Giving to our brothers and sisters who are poor. Do we see doing so as a privilege? The Corinthian church did. Paul testified of them, “For I can verify that they spontaneously gave, not only according to their means but far beyond what they could afford. They actually begged us for the privilege of sharing in this ministry of giving to God’s holy people who are living in poverty. They exceeded our expectations by first dedicating themselves fully to the Lord and then to us, according to God’s pleasure” (2 Corinthians 8:3-5, TPT). “They actually begged for the privilege of sharing in this ministry of giving to God’s holy people who are living in poverty.” “They actually begged for the privilege of sharing in this ministry of giving to God’s holy people who are living in poverty.” How incredible is that.

I think the key to their incredible generosity lies in the fact that before they give of their substance, they first dedicated themselves fully to the Lord. Before they give of their substance, they first dedicated themselves fully to the Lord. (End of 5 minutes). When we have fully surrendered and continue to live lives of full surrender to God, I believe it is easy to see giving as a privilege. A surrendered life is a life of stewardship. Persons who are fully surrendered to the Lord and continue to live lives of full surrender understand that they are stewards, not owners. They understand the truth of 1 Chronicles 29:14 (VOICE), “All our offerings come from You, so we can give You nothing that isn’t already Yours.” When we habitually struggle internally with an opportunity to give, especially sacrificially, could it be an indication that we have slipped from the mindset of a steward to that of an owner and that a fresh surrender to God is needed?  Father, may we be cheerful givers, people who see giving to those in need as a privilege.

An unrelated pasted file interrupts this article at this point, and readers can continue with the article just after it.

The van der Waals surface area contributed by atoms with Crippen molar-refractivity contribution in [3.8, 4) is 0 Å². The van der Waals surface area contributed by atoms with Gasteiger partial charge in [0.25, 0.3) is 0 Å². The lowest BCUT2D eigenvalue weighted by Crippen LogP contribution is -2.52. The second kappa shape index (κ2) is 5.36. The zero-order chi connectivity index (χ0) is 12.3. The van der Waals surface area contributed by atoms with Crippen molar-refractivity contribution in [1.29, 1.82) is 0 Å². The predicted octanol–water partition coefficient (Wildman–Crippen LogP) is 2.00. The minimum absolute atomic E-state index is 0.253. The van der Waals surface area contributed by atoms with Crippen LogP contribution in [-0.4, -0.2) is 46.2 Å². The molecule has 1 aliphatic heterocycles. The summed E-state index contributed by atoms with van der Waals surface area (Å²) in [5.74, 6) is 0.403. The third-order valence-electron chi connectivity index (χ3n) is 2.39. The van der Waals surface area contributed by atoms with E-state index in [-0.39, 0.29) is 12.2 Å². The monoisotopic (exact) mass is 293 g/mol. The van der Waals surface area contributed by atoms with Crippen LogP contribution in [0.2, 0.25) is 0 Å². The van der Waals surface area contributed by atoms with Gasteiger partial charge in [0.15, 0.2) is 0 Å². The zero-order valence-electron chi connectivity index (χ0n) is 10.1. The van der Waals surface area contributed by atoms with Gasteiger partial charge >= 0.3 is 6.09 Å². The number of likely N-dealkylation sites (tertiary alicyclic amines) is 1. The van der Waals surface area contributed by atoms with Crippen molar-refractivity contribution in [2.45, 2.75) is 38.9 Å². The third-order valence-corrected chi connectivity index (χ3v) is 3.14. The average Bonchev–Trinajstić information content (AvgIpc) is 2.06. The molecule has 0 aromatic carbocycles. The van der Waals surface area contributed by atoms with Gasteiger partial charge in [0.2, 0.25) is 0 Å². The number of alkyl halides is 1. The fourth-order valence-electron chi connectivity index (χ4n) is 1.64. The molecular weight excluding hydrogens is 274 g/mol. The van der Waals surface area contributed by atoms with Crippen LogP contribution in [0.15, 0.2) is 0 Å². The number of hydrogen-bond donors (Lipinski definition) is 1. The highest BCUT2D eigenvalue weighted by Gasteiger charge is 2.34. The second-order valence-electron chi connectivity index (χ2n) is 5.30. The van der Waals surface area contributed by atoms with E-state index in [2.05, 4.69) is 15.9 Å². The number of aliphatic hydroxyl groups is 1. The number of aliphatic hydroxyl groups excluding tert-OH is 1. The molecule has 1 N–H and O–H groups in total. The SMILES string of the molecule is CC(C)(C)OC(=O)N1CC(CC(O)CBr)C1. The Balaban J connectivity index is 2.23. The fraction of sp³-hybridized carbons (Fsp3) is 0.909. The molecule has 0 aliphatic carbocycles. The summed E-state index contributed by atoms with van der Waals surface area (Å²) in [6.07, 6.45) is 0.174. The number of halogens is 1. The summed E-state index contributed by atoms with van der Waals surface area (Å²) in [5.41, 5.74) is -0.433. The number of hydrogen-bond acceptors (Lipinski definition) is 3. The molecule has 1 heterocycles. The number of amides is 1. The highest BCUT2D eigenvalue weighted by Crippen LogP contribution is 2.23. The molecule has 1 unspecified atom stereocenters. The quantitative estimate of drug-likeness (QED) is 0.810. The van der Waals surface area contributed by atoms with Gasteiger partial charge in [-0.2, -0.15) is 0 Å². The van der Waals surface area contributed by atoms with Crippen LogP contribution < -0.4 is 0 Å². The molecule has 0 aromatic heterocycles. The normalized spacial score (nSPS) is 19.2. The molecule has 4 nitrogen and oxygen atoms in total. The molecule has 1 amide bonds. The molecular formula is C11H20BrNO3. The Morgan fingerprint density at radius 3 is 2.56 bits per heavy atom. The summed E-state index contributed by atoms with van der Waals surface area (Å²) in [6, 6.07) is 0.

FMF

I am participating in a weekly writing adventure (on a Sunday) with the Five Minute Friday writing community, hosted by Kate Motaung. This week’s prompt is, “Privilege.” 

Look full

Look Full

“Turn your eyes upon Jesus,” Helen H. Lemmel instructs, in the refrain of her classic hymn with the same name.

“Turn your eyes upon Jesus,
Look full in His wonderful face,
And the things of earth will grow strangely dim,
In the light of His glory and grace.”